Deep Learning Revolution Comes to Electric Vehicles
Designing road-safe and reliable autonomous vehicles requires technology that will enable EVs to understand the environment around them. A novel deep-learning neural network by a team of international researchers allows EVs to detect objects with a stunning accuracy of 96%.
From Tesla to Rivian, the automotive giants have spoken—fully autonomous electric vehicles are the future. But how far is that future from 2022?
Before the vision of fully autonomous vehicles is realized, there remain several key challenges that must be addressed on this winding road to EV autonomy.
As highlighted by academics, a key concern in the automotive industry with regards to autonomous vehicles on the road is their ability to accurately monitor and distinguish their surroundings for a seamless, safe and reliable driving experience through effective ‘environment perception’.
Modern autonomous vehicles leverage remote sensing technology such as RADAR, LiDAR (Light Detection and Ranging) and a collection of RGB cameras to identify road objects, such as pedestrians and other vehicles. However, the vast amount of information collected through these media needs to be comprehended quickly and efficiently by autonomous driving vehicles to respond within split-second intervals—ensuring road safety for passengers and pedestrians alike.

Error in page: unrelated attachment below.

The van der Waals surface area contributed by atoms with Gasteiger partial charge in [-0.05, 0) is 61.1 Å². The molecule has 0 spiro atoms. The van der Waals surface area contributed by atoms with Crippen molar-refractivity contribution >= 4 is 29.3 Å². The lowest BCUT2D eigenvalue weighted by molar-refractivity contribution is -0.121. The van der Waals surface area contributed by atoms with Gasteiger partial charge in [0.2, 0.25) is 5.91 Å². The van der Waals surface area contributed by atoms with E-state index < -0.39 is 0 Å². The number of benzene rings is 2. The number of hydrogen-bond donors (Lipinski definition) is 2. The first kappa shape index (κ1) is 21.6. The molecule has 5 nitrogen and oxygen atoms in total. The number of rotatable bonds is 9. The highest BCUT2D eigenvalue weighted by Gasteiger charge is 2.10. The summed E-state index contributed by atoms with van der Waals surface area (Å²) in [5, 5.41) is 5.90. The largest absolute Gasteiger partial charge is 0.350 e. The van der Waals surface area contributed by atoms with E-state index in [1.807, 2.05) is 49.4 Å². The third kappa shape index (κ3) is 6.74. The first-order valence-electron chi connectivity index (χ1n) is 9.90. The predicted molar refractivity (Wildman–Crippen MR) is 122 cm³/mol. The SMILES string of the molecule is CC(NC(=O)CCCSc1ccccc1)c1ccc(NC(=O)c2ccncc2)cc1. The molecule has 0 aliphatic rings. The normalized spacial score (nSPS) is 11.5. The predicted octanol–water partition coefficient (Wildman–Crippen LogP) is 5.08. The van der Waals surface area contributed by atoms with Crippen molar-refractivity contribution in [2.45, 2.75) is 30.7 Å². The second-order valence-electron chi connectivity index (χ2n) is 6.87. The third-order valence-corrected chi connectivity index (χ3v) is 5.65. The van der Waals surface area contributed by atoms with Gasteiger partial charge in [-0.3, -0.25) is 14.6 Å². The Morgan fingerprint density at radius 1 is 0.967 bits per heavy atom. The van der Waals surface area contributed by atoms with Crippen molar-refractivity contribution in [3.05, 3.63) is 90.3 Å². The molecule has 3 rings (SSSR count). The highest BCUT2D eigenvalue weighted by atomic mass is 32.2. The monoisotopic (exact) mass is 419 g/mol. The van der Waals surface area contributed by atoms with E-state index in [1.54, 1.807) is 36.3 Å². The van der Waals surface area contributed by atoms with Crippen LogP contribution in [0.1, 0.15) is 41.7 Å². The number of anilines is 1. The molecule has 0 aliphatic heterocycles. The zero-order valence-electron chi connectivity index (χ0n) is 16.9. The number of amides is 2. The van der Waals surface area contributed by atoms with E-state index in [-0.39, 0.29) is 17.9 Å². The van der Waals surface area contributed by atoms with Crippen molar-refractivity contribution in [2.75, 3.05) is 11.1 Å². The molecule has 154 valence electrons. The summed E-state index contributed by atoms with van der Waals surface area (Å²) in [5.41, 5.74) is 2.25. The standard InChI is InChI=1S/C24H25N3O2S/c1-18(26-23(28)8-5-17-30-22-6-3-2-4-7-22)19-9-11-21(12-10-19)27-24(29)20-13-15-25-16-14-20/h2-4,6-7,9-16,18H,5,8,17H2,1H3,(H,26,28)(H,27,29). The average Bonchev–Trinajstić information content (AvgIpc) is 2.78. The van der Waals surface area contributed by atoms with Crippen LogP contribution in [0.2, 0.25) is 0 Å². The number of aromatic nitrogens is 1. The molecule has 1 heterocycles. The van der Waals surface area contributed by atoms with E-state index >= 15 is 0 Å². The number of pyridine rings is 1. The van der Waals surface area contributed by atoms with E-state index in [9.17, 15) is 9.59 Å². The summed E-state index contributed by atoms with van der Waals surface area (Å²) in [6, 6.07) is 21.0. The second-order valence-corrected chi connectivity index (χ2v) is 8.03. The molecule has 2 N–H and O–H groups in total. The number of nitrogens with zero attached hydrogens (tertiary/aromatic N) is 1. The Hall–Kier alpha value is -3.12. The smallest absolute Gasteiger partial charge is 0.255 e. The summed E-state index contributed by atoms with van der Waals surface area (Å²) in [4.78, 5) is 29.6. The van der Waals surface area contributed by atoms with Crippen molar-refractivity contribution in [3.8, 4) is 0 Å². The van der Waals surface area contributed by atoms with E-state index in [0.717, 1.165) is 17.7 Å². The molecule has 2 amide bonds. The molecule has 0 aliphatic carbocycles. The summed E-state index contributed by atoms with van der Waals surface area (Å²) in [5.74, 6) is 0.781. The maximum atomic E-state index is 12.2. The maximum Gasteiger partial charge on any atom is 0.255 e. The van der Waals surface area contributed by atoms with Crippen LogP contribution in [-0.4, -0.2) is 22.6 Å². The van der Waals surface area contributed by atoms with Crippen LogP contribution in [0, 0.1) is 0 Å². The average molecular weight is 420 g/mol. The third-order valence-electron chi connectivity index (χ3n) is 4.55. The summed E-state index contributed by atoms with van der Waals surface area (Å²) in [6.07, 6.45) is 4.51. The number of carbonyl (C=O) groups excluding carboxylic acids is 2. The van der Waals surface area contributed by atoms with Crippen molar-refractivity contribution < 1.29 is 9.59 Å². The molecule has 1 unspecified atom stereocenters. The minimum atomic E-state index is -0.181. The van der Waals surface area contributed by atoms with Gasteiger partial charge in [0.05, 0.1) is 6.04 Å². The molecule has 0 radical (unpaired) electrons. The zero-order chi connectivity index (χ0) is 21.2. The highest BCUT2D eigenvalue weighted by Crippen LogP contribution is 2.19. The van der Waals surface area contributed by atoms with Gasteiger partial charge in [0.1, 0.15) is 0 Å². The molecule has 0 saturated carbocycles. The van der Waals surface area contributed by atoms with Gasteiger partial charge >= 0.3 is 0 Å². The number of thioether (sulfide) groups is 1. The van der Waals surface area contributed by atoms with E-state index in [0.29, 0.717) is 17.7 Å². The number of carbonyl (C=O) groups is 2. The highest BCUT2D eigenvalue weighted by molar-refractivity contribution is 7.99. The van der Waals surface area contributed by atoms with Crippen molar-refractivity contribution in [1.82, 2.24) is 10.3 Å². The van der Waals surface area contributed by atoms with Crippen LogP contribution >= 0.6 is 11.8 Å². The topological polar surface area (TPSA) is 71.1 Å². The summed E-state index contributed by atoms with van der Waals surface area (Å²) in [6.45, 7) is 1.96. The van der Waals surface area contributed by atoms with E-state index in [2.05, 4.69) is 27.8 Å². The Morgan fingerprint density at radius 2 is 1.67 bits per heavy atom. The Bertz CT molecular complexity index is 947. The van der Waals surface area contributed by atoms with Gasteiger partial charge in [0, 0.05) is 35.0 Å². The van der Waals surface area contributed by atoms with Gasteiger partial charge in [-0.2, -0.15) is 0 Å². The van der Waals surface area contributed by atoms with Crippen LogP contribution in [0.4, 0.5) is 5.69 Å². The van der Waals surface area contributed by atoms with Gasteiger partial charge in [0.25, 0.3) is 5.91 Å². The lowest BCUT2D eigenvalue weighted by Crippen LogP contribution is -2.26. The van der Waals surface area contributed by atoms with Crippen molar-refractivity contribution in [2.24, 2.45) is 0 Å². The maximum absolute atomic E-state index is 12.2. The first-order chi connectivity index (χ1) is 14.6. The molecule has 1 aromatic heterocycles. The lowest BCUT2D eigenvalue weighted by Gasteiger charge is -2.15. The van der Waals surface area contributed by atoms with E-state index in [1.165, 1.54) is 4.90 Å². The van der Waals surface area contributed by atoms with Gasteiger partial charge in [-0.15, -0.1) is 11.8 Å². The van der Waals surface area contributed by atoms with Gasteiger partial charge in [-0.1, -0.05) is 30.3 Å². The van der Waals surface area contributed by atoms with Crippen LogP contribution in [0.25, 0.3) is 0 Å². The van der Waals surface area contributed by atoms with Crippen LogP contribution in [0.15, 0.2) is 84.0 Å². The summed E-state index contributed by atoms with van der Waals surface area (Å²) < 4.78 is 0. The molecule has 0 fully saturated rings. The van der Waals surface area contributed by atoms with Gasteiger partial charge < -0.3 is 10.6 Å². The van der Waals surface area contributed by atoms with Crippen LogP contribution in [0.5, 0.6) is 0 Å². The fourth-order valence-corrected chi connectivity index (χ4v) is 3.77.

A cohort of international researchers have devised a new approach that integrates an end-to-end convolutional neural network with Internet-of-Things (IoT) technology to afford autonomous vehicles greater precision in the detection of objects in 2D and 3D landscapes in real time. By integrating IoT process modelling into the vehicles, engineers can enable faster on-site data processing to allow for the navigation of complex environments and obstacle avoidance with greater efficiency and precision.
The study appears in the IEEE Transactions of Intelligent Transport Systems.
“For autonomous vehicles, environment perception is critical to answer a core question, ‘What is around me?’ It is essential that an autonomous vehicle can effectively and accurately understand its surrounding conditions and environments in order to perform a responsive action,” elucidated Dr Gwanggil Jeon, Assistant Professor with the Department of Embedded Systems Engineering at the Incheon National University and the second author of the study.
The novel system proposed by the authors is a significant improvement over the state-of-the-art detection algorithms in effectiveness and precision, achieving an overall accuracy of up to 96% in 2D and 3D object identification. This was evidenced by the results of the experiment carried out by the research team benchmarked against a dataset received from Lyft.
As the autonomous vehicle revolution unfolds, the object identification method presents a fascinating array of potential applications. In the near future, autonomous delivery drones and other aerial unmanned vehicles may benefit from this innovation.
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